Attorneys for former Morgan County Judge-Executive Tim Conley are opposing a request for a much longer prison sentence for him in a kickback scheme.
The prosecutor in the case argued that Conley deserves more time than called for under advisory sentencing guidelines for several reasons, including that his conduct was worse than that of public officials in many kickback cases. The top sentence for Conley under the guidelines would be seven years and three months. Assistant U.S. Attorney Andrew T. Boone argued Conley should instead be sentenced to 11 years and four months.
The guidelines take a variety of factors into account in coming up with a potential sentence, such as a defendant's criminal history and the amount of money involved in a crime. Federal judges are not bound by those calculations.
Conley's attorneys said in a response this week that a sentence of more than seven years and three months would not be justified. The calculations used to come up with the top recommended sentence already took into account factors the prosecutor said called for a higher sentence, such as the length of the kickback scheme and the number of payoffs, according to the defense motion.
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Sentencing is scheduled for Jan. 27.
Conley, 50, pleaded guilty to mail fraud, admitting he received at least $130,000 in kickbacks from contractor Kenneth Gambill between 2009 and 2013.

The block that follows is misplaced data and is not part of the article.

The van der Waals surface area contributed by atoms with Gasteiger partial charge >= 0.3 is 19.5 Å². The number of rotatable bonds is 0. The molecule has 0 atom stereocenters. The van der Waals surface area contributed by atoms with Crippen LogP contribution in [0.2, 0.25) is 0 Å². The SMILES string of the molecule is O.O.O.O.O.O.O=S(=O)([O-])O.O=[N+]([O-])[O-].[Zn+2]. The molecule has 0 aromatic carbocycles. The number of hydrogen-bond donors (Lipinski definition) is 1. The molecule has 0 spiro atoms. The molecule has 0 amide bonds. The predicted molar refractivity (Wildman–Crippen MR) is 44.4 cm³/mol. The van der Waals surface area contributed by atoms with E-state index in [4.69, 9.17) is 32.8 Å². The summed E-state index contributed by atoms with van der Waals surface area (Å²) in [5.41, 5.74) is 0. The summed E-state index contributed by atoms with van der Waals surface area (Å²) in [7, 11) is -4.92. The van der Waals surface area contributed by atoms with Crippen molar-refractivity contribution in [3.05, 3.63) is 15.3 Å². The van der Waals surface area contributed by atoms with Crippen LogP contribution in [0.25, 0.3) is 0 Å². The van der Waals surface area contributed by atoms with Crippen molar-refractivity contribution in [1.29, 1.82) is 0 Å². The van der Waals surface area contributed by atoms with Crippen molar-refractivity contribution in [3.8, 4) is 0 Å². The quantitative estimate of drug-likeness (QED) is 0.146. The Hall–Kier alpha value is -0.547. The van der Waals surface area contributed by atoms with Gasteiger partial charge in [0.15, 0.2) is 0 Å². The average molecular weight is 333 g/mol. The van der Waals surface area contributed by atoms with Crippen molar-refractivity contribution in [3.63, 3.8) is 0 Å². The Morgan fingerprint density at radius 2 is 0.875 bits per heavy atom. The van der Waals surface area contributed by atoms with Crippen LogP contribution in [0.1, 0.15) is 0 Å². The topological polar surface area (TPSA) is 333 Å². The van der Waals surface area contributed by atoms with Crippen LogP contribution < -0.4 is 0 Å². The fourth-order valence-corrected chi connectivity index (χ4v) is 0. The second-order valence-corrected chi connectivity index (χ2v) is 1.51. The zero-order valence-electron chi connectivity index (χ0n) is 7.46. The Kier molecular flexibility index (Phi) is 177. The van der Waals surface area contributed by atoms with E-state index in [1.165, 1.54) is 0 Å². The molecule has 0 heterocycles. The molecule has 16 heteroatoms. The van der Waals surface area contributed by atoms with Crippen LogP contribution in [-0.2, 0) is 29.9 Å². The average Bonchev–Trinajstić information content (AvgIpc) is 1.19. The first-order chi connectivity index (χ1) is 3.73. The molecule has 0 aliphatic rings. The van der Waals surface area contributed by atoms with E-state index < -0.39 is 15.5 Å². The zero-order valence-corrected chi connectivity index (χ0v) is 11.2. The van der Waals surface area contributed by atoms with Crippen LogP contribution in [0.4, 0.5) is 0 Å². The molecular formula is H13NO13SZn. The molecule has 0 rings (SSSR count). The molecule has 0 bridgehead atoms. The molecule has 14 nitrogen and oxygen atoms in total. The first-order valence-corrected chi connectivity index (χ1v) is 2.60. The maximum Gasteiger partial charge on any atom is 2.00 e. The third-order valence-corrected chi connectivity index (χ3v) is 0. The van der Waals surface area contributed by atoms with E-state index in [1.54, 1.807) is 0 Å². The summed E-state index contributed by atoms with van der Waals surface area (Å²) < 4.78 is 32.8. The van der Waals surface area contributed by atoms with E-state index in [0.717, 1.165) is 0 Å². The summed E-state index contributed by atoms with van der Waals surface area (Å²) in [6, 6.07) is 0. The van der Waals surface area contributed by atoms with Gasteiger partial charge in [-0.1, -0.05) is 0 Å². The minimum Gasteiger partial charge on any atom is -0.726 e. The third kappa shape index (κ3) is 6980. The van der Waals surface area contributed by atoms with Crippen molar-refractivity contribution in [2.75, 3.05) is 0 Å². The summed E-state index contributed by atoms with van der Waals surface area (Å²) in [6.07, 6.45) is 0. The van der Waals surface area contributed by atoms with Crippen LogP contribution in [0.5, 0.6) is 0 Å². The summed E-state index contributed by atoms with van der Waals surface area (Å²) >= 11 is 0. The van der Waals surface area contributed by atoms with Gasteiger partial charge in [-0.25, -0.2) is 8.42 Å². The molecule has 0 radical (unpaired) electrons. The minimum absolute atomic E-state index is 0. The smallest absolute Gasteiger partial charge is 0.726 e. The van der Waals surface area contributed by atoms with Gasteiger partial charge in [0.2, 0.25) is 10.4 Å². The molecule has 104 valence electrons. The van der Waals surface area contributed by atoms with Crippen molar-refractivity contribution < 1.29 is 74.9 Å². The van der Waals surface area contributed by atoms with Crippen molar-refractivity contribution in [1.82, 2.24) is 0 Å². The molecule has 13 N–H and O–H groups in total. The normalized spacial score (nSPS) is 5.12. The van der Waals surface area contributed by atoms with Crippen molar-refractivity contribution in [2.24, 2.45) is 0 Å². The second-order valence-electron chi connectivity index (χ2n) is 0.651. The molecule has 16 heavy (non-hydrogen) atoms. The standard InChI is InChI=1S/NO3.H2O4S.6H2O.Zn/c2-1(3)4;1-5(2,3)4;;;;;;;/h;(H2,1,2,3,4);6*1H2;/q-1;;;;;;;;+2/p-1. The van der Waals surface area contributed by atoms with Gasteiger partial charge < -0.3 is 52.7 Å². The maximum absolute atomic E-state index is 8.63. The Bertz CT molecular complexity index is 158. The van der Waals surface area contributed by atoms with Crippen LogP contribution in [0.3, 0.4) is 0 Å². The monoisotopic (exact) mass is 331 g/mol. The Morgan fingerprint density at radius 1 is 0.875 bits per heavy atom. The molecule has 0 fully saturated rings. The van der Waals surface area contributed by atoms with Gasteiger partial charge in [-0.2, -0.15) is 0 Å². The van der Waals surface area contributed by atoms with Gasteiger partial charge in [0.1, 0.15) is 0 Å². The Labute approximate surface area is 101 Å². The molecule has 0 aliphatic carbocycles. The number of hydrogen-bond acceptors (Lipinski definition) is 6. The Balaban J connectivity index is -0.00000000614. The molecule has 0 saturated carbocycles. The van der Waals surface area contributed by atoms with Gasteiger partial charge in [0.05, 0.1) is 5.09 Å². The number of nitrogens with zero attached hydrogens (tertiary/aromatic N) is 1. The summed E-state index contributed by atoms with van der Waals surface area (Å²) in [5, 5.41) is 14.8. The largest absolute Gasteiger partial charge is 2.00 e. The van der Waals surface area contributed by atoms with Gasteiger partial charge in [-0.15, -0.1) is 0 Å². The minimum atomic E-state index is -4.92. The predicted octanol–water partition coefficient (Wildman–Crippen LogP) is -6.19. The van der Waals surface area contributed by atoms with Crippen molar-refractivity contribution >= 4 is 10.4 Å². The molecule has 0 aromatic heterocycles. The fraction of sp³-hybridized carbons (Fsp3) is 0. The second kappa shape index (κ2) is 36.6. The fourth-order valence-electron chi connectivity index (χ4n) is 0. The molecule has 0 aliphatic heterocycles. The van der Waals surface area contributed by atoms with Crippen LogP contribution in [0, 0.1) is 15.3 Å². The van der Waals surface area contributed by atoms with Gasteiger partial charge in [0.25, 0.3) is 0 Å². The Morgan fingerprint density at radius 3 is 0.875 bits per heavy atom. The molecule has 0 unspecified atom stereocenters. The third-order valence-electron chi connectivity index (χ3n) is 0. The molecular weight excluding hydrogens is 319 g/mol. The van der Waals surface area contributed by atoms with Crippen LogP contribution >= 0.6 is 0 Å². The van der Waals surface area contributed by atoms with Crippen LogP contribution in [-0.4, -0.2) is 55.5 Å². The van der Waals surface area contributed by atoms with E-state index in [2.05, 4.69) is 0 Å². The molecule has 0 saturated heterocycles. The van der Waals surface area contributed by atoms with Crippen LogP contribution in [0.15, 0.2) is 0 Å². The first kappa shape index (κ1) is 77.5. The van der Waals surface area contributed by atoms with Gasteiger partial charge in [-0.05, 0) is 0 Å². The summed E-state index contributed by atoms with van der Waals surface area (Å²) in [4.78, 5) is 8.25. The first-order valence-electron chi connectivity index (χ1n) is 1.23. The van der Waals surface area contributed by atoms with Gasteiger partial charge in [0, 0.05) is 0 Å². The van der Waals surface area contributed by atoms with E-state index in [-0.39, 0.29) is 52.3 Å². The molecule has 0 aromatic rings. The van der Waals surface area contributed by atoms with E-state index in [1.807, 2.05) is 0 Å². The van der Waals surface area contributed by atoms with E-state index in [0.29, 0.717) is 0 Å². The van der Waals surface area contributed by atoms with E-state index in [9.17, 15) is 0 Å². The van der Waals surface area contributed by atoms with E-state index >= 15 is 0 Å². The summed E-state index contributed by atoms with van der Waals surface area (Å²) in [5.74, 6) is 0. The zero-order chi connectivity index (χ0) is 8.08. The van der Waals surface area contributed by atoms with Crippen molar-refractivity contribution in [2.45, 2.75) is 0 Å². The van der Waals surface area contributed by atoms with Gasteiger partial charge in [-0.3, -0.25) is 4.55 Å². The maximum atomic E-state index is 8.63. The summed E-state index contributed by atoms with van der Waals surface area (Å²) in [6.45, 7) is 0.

Conley carried out the scheme by opening bids on bridge projects in private and changing Gambill's bid to make sure he got contracts, then demanding part of the payment, according to court records.
However, Conley's attorneys said in their motion that he didn't simply line his pockets with the money, but rather gave a lot of it to people in need and to community groups. What's more, all the bridge projects were completed, the defense motion said.
Boone said in his motion that Conley and some around him seemed to make light of his illegal conduct.
For instance, Conley did not resign after pleading guilty in August. His name remained on the ballot for re-election in November, and his wife and mother appeared in an advertisement urging people to vote for him.
Conley's attorneys responded that he couldn't get his name off the ballot because he pleaded guilty one day after the deadline for doing so.
Defense attorneys said Conley understands that his conduct was inappropriate, accepts responsibility and knows he must be punished.
Conley spent days discussing his case and "various other instances of local government corruption" with federal prosecutors, the FBI and the Securities and Exchange Commission, according to his motion.
One of Conley's attorneys, R. Michael Murphy, said the defense team could not comment on the content of those talks with authorities, saying only "we tried to be as cooperative as possible in areas of interest to those agencies."
Conley's motion said he will seek a sentence below the minimum of five years and 10 months calculated under the advisory guidelines.